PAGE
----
Commencing earlier this year, St. Patrick’s Technical College is introducing an innovative P-TECH styled skills-based program that will provide an industry supported pathway for students to achieve a post-school qualification in areas of growing employment demand. This includes the skills and qualifications required to support construction and ongoing management roles across a range of defence industry projects of national significance.
To achieve this goal, St Patrick’s Technical College is working collaboratively with TAFE SA, Defence Teaming Centre and locally-based employer partners including Century Engineering, among others. Further major local employer partners are expected to join the partnership, providing additional resources and practical opportunities to students.
Earlier this month, year 11 Metals and Engineering students of St Patricks Technical College were hosted at a site visit by Century Engineering Business Development Manager, Andrew Sinclair. The group was also greeted by Century Engineering General Manager, David Heaslip.
Andrew provided a comprehensive overview of the capabilities and diversity of Century Engineering servicing the Defence, Resources & Energy, Water, Power and Rail industries. Andrew spoke of the pathways that many of the personnel in particular in the design and estimation teams have taken to progress their careers most starting as trade apprentices saying “if we had a choice of employing an Engineer that had come from a trade background, or someone that had a university degree with no practical experience, our preference would be the person that took the trade pathway as they have practical skills and understand how designs will be manufactured”.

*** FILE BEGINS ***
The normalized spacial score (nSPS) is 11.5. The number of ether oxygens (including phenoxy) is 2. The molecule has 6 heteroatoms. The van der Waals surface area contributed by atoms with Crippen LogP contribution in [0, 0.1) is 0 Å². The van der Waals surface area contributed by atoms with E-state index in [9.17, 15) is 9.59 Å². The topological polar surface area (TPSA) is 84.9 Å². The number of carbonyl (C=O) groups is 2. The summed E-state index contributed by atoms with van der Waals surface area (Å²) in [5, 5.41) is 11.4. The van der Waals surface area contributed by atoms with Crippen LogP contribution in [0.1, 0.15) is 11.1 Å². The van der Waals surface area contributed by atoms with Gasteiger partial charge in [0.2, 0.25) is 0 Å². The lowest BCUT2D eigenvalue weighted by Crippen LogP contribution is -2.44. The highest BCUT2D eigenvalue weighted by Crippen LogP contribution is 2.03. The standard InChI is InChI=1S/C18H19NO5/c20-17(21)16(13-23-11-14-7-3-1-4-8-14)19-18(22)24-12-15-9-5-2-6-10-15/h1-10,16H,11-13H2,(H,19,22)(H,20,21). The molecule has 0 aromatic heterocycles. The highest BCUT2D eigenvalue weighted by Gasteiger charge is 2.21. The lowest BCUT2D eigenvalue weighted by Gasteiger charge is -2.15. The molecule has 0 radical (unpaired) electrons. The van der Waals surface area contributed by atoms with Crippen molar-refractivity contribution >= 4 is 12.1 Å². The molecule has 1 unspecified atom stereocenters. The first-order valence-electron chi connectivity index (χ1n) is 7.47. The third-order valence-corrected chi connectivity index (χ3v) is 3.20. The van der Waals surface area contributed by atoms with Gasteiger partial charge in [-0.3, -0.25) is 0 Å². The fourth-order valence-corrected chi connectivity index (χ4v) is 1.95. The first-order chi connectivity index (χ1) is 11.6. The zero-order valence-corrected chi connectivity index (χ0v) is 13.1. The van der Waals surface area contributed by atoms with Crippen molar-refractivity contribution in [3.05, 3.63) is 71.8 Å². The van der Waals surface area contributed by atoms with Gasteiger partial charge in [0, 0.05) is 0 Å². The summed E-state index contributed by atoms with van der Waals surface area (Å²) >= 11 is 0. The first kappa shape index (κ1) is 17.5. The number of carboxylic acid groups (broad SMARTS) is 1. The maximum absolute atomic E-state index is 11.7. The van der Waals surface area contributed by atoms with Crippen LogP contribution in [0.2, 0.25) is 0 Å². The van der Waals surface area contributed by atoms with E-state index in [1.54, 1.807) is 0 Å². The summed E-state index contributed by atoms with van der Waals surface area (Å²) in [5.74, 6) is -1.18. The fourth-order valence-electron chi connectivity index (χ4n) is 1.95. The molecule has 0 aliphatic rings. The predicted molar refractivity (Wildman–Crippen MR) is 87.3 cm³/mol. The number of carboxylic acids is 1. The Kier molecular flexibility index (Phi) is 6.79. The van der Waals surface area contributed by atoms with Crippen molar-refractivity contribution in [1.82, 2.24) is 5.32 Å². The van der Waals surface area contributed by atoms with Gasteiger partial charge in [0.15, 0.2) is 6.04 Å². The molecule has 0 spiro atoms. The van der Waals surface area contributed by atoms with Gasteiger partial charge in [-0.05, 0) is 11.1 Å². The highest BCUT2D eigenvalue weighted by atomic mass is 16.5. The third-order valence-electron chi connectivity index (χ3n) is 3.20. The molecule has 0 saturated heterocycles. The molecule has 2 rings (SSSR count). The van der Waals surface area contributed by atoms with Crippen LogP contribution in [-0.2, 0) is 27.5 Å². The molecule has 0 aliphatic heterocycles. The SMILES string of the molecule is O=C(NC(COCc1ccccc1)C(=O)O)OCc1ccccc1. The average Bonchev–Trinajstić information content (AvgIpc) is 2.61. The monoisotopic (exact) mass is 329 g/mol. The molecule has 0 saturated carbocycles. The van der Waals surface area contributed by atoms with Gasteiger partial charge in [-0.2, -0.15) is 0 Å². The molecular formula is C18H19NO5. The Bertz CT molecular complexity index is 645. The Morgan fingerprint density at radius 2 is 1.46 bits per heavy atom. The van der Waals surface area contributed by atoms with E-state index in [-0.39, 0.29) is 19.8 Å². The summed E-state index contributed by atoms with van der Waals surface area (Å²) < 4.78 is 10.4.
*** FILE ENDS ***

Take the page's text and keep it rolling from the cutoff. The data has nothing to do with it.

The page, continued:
The students were given a demonstration from the Engineering Design Team on real projects.
CAD Designer, Nick Allen demonstrated how CAD works and was impressed by the level of the student engagement and high level of interest. Nick said he felt the students were very receptive and clued up asking some great questions, stating “having come through the same route myself, this type of interaction is very useful at a time when we don’t really know how much we don’t know. I think it’s important to give an appreciation of what the career really involves.”
The students spent some time speaking with members from the estimating department, many of who also started their career through a vocational pathway.
The students attended a tour of the shop floor where they could see some of the designs being manufactured. This generated a great deal of interest and questions from the students.
Following the site visit a number of the participating students have expressed an interest in doing work experience with Century Engineering as part of their Certificate II qualification, and Century Engineering are more than happy to facilitate this.
Collaboration between education and industry strengthens the connection and alignment between student learning and the skills that employers need. In addition, the relationships students develop with their mentors and partner organisations improve their prospects when employment opportunities are available with a partner organisation, or within the partners’ broader business networks, and local region.